The diary was not of Yusuf Ali`s at all, and even the prosecution admitted that they were not sure of its origin. It had no name, no handwriting match, no owner. It was simply alleged on Yusuf Ali and was torn to shreds in its originality and credibility.
The Pir and his followers were again torn to shreds, as none of them was the complainant. They never reported the alleged blasphemy to the police or any other authority, which supposedly happened many years ago. Their credibility did not exist at all in terms of contradictions in cross examinations.
One of them was on bail on fraud charges. The complainant had all the info on hearsay. He had never met the accused in his life. All his info was through Urdu newspapers. He accused Yusuf Ali of adultery, but even in the FIR, the relevant section was not mentioned for lack of evidence, making the complainant liable to “Qazaf“. His testimony was not admissible at all.
Yusuf Ali had categorically, even before the registration of the FIR, made it clear through paid ads that he had not claimed to be a prophet and he was a staunch Muslim. Top religious scholars like Maulana Abdul Sattar Niazi had declared him a true Muslim and asked the charges to be dropped. According to all legal and Shariat requirements he had proved himself to be a true Muslim. Still the prosecution insisted that he called himself a prophet. How can anyone be the judge of someone`s faith? The prosecution lawyers went so overboard that even the judge had to stop them from committing blasphemy in trying to prove Yusuf Ali wrong. Even though Yusuf Ali was on bail, he was arrested one day earlier against all rules, laws and norms. It is extraordinary how the bail given by a High Court was cancelled by the Sessions Court and the accused was arrested.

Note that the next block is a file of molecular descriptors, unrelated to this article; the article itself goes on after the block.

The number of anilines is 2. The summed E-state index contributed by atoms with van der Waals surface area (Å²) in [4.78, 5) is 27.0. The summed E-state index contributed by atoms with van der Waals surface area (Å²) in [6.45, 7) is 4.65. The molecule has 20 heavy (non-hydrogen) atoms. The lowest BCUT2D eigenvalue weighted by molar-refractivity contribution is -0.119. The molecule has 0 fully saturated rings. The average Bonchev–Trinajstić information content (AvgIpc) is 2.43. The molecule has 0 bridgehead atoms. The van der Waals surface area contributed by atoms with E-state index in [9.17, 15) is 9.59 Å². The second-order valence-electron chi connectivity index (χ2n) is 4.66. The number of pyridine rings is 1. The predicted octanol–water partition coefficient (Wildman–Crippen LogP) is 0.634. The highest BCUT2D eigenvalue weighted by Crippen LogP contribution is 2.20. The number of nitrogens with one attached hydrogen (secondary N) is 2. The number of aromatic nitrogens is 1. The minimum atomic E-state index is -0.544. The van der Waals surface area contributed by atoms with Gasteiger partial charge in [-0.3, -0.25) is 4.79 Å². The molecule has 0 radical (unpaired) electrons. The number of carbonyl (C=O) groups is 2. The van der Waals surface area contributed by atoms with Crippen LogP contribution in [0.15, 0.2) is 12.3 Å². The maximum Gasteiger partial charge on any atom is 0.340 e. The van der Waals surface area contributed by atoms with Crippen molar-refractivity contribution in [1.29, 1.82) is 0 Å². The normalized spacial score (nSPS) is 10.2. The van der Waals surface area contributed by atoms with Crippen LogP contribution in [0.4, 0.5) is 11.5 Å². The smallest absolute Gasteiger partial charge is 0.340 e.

The whole trial was in camera and the media was not allowed in to hear Yusuf Ali`s explanations, his speeches and comments. The media was also barred from seeing the hopelessness of the prosecution witnesses and their lawyers.
It was on this quality of evidence that a great living sufi has been condemned to death on so many counts that we have lost count.